The Shadows of Grievance and Processes of Change

American men are indeed in deep trouble. This article puts together some of the facts and circumstances that point to our collective failure. But there is far more to the story than economic displacement and social injustice. There is the need to confront our history, our shadows and failures in ways we have barely begun to consider.  (Here is the citation from The New York Times: http://www.nytimes.com/2016/10/23/opinion/campaign-stops/men-need-help-is-hillary-clinton-the-answer.html)
I shudder to think the kind of sexism that a new President Clinton will daily endure as President Obama has the shameless, contemptible, and toxic racism that is all too evident in our social discourse. I am, however, confident that President Clinton will work for change that benefits those who oppose and obstruct her. But that is not enough. She will need more if there is to be real change.
Let us be honest: the majority of white American men, if our current election is any indication, are not up to these tasks of self-reflection and criticism. To become more educated, aware, attuned to the depths of structural sexism is vital to America’s social progress and to our collective experiment. But it will require a level of reflection that America has yet to consider: that the greatness of the American Experiment was, in fact, set forth in the words of the slave-holder Jefferson whose relationship with Sally Hemings remains an inexcusable iniquity that points directly to our historical failures and need for collective transformation. Slavery, sexism, and homophobia are as seminal to the American story as are the animating ideals set forth in founding documents.
An important part of such reflection must come from the _minority_ of American men who are willing to do the work. Such work must do far more than legislate equality in the workplace and guarantee womens’ rights: it must also commit to a more thoroughgoing education and needed example. Laws are important but they are not to be mistaken for change. What will boys become without instruction from men and a society committed to studying history with critical awareness to change the entrenched paradigms and structural failures? Will we address the American Experiment’s on-going process that studies these errors rather than capitulates to Trump’s insipid white male grievance?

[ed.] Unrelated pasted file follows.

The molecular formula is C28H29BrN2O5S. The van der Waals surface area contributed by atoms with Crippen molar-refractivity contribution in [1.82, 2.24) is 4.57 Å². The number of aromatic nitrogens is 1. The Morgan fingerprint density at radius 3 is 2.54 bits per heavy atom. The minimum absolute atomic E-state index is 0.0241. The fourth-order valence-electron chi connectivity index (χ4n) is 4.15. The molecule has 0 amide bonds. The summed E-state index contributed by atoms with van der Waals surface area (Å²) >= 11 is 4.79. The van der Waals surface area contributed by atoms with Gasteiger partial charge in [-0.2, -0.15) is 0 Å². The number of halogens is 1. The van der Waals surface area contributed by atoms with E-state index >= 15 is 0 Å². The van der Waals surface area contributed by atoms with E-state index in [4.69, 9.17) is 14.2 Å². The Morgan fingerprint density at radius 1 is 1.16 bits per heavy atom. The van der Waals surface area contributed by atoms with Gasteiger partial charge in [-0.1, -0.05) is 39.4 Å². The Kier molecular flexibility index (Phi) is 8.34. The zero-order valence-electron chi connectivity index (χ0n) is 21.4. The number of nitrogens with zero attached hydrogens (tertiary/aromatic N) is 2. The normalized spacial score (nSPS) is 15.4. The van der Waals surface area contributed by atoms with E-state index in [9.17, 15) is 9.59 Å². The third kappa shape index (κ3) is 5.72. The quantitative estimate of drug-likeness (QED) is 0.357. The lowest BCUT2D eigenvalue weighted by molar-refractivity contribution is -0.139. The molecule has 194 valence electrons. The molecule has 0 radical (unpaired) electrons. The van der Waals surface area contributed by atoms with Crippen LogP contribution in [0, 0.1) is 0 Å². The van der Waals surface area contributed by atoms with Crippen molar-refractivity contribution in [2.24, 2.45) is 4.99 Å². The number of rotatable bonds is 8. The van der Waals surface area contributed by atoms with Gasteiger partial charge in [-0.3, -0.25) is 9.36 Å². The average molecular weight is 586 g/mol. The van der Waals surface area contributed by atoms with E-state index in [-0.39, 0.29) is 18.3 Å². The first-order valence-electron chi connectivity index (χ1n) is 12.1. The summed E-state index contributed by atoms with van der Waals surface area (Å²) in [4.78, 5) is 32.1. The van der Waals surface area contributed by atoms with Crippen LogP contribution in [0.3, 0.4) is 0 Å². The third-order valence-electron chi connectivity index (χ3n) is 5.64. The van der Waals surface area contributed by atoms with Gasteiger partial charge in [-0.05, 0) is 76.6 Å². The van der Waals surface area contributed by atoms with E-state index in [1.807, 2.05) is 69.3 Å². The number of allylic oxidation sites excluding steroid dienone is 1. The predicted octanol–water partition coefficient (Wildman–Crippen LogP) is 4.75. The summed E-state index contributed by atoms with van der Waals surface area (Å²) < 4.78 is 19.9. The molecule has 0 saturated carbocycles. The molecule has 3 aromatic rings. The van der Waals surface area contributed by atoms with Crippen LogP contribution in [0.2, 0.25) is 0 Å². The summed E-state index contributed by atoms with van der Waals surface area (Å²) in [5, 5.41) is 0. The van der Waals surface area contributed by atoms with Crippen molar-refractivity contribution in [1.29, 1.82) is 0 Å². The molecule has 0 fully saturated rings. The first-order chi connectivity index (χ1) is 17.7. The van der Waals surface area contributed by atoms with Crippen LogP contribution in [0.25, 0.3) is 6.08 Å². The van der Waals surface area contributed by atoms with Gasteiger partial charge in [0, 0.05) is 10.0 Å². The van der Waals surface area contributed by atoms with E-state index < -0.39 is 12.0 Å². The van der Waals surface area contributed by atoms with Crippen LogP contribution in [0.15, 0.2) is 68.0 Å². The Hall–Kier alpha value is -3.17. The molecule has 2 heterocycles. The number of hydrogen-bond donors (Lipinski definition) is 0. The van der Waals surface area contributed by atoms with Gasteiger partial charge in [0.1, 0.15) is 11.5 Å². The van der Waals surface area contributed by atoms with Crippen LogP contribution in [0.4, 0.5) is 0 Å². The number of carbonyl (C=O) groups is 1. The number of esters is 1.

It is not enough to reprove Billy Bush or disavow Trump and Trumpism: Americans require an alternative that emerges from within, one that also clearly replaces and disavows Paul Ryan’s tedious and inane admonishment that we “champion and revere” women. Ryan’s tepid Trump disavowal is still more patriarchy in the cloak of an antediluvian honor culture that must not provide the alternative to more meaningful change. Such vapid drivel has to be broken so it may be replaced with a more incisive body of criticism. And since when do the entitled take well to criticism? As much must be said, day after day, about structural racism whose very existence is typically denied in favor of fatuous claims to individual responsibility. Ryan and company appear clueless to the role they play in furthering a dominance interest that they, as white men in particular, must dismantle by reframing intentions, words, and actions. To this situation must also be added our structural homophobia, attached as it often is to self-validating religion, recognized and addressed as part of the paradigm of historical oppression.
The majority of American white men, I repeat, are _not_ yet up to these tasks. The rest of us must not become their enemies or enablers but instead provide a real alternative, willing to do the work that will change generations ahead while we care for the lack of self-care and volition that needs to accompany the processes of change. We are a sick society with impeccable _ideals_ as yet unrealized. We will require the words, the actions, and the examples that bring us, day by day, to better and more hopeful realizations.

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